Yayoi Kusama x Louis Vuitton: Is She Selling Out?
Polka dots, big brands and old age
Yayoi Kusama is one of the most popular contemporary artists of our time. If you’re familiar with her work, you’ll probably know her mirror room installations in which little coloured lights flash as you walk through the space. Or her polka dot paintings. Or her dancing pumpkins. Or maybe her brightly coloured large flower sculptures.
And if you follow the fashion or art news you’ll have seen Kusama’s current collaboration with the luxury brand Louis Vuitton. It’s their second partnership in a decade. The Vuitton PR and marketing machines have been working on overdrive to promote the hell out of the collab, which includes polka dot clothes, handbags, trainers and sunglasses. There are online ads and videos, billboards and posters, and a robot representation of Kusama in the flagship New York store window.
Kusama is 93 years old and shows no signs of slowing down. Her work sells like hotcakes, she has collectors all over the world and she’s constantly in major museum shows. Tate Modern has been flogging tickets for her Infinity Room show for months on end now. She’s prolific. And it helps that her work is so easily shareable on social media: google her and you’ll see thousands of images of her work.
Her art is undeniably popular, but she gets absolutely hammered by the art critics. On the current installation at Tate Modern one critic had this to say:
In her Infinity Mirrored Room little hanging lights glow and dim as they cycle through their programmed sequence of colour changes. My cheapo garden fairy lights do that too, even when I don’t want them to…The mechanics of Kusama’s looking-glass theatres snag me, but not in particularly interesting ways.
For a show at the Victoria Miro gallery in London back in 2018 another art critic said,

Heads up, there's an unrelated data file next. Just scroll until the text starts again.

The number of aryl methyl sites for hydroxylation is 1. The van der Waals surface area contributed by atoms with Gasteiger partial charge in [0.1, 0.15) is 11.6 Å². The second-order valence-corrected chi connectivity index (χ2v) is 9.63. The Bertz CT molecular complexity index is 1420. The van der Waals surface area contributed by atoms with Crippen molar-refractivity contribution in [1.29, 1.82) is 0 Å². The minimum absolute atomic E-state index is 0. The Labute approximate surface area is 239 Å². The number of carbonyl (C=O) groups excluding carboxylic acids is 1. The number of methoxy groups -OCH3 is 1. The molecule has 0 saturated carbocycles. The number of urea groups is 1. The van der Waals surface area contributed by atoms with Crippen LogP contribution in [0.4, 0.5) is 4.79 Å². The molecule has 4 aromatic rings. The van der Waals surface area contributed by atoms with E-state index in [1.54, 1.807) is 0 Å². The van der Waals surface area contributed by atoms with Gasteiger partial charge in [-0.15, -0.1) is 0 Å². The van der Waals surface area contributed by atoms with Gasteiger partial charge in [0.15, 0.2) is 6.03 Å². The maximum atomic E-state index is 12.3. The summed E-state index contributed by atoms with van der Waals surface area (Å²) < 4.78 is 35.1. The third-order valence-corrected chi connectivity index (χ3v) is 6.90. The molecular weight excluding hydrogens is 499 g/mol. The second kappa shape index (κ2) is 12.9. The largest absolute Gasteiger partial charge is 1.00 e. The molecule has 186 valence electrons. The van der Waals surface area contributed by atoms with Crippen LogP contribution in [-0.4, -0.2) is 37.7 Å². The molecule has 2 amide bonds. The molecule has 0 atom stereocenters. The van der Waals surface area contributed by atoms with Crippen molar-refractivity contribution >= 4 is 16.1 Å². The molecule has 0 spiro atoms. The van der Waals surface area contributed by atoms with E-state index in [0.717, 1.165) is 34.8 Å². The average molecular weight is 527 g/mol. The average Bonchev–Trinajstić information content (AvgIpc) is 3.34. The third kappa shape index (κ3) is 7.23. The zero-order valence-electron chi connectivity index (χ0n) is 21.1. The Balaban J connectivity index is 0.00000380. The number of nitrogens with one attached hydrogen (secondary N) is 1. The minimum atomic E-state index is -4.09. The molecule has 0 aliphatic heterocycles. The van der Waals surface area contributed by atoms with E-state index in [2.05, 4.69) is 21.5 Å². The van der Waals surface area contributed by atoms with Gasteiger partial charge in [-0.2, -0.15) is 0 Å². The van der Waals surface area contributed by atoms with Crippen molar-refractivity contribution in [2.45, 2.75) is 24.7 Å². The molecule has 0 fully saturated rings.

Her mirror installation will inspire selfies – but if she’s the greatest artist of our time, it doesn’t say much for our time….I can’t take this installation too seriously…it is on about the same artistic level as a lava lamp.
And on the Kusama x LV collaboration we are told by the Art Newspaper that ‘the latest works are just a tired reiteration of all that has gone before’. Long gone are the days back in the 1960s and 70s when Kusama was producing pioneering work. She made some strikingly innovative art, inspiring other big-name artists of her generation.
In 1962, for example, she exhibited a work called Accumulation No 1, otherwise known as the ‘penis chair’, a sculpture with sewn and stuffed phallic shapes attached to it. The pop artist Claes Oldenburg had a papier-mache artwork hanging in the same exhibition, and soon afterwards he started making the soft sewn sculptures that became his signature style. Kusama said that Oldenburg’s wife later apologised to her.
After that Kusama made her first installation work, 1000 Boats. It was a rowboat covered with stuffed soft sculpture protrusions which she then photographed to make posters, and covered the walls of the gallery with them. By doing this Kusama was breaking all the boundaries of space, and took away the viewer’s ability to focus on the object. She then had herself photographed naked in front of the boat in the installation. Andy Warhol came to see the show, and told her how much he liked it. Three years later he produced his Cow wallpaper.
Then followed another innovation. Kusama developed her first infinity room, which in its early format was a mirrored octagonal room with a series of lights set up on the ceiling, and openings where the audience could stick their heads in to view it. In this work Kusama was forcing the audience to think about the process of looking at space and perspective, a concern that artists have had for centuries. A few months later the artist Lucas Samaras showed a similar construction, a mirrored room, in an exhibition at one of the established New York galleries.
Kusama was incredibly diverse in her output in these early days, and always had an eye on what would catch the media’s attention. In 1966 she participated in the Venice Biennale without an invitation, setting up an installation with hundreds of mirrored balls on the grass outside the Italian pavilion. And as people came by Kusama, who was dressed in a golden kimono, began selling the balls for $2 a pop. By doing so she was drawing attention to the nature of art as an exclusive commodity, once again challenging conventions.
There were other innovations too. Kusama was interested in breaking taboos, particularly around sex and nudity. She started staging naked love-ins in public places and burned American flags, Bibles, and draft cards, catching the anti-Vietnam sentiment of the time. In her studio she created a room lined with mirrors and invited news crews to film a group of young men having sex inside. There was a permanent troupe of young people who lived in her studio, ready to perform whenever she wanted them whilst she painted their bodies with polka dots.